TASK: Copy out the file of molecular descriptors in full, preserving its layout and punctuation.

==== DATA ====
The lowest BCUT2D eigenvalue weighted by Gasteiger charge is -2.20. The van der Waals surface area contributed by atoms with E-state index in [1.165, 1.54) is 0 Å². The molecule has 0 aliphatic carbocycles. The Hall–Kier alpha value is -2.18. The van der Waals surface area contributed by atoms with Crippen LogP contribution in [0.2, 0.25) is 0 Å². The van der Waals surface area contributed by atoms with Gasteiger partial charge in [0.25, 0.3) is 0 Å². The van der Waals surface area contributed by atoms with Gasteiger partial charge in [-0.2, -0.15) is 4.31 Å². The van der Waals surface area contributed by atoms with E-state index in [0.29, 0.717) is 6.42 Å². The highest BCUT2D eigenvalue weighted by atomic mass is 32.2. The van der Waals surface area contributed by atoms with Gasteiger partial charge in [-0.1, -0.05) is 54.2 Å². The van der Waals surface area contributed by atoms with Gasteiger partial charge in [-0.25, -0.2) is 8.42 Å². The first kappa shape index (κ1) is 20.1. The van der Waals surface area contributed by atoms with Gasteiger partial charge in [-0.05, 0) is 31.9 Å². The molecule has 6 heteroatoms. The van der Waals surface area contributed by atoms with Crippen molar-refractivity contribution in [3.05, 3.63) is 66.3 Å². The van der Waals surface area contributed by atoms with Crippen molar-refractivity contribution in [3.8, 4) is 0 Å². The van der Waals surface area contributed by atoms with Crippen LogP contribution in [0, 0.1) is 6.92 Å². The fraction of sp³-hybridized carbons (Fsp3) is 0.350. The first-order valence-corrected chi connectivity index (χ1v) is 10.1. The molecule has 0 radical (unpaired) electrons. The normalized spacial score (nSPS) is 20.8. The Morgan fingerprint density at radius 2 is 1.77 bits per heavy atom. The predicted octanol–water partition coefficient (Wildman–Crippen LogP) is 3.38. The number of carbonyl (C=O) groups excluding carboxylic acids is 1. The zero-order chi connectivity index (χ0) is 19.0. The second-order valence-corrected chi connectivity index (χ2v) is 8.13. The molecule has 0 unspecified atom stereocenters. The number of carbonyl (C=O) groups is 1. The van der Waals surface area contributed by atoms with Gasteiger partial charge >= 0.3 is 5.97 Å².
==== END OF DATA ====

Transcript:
The lowest BCUT2D eigenvalue weighted by Gasteiger charge is -2.20. The van der Waals surface area contributed by atoms with E-state index in [1.165, 1.54) is 0 Å². The molecule has 0 aliphatic carbocycles. The Hall–Kier alpha value is -2.18. The van der Waals surface area contributed by atoms with Crippen LogP contribution in [0.2, 0.25) is 0 Å². The van der Waals surface area contributed by atoms with Gasteiger partial charge in [0.25, 0.3) is 0 Å². The van der Waals surface area contributed by atoms with Gasteiger partial charge in [-0.2, -0.15) is 4.31 Å². The van der Waals surface area contributed by atoms with E-state index in [0.29, 0.717) is 6.42 Å². The highest BCUT2D eigenvalue weighted by atomic mass is 32.2. The van der Waals surface area contributed by atoms with Gasteiger partial charge in [-0.1, -0.05) is 54.2 Å². The van der Waals surface area contributed by atoms with Gasteiger partial charge in [-0.25, -0.2) is 8.42 Å². The first kappa shape index (κ1) is 20.1. The van der Waals surface area contributed by atoms with Gasteiger partial charge in [-0.05, 0) is 31.9 Å². The molecule has 6 heteroatoms. The van der Waals surface area contributed by atoms with Crippen molar-refractivity contribution in [3.05, 3.63) is 66.3 Å². The van der Waals surface area contributed by atoms with Crippen molar-refractivity contribution in [3.8, 4) is 0 Å². The van der Waals surface area contributed by atoms with Crippen LogP contribution in [0, 0.1) is 6.92 Å². The fraction of sp³-hybridized carbons (Fsp3) is 0.350. The first-order valence-corrected chi connectivity index (χ1v) is 10.1. The molecule has 0 radical (unpaired) electrons. The normalized spacial score (nSPS) is 20.8. The Morgan fingerprint density at radius 2 is 1.77 bits per heavy atom. The predicted octanol–water partition coefficient (Wildman–Crippen LogP) is 3.38. The number of carbonyl (C=O) groups excluding carboxylic acids is 1. The zero-order chi connectivity index (χ0) is 19.0. The second-order valence-corrected chi connectivity index (χ2v) is 8.13. The molecule has 0 unspecified atom stereocenters. The number of carbonyl (C=O) groups is 1. The van der Waals surface area contributed by atoms with Gasteiger partial charge >= 0.3 is 5.97 Å².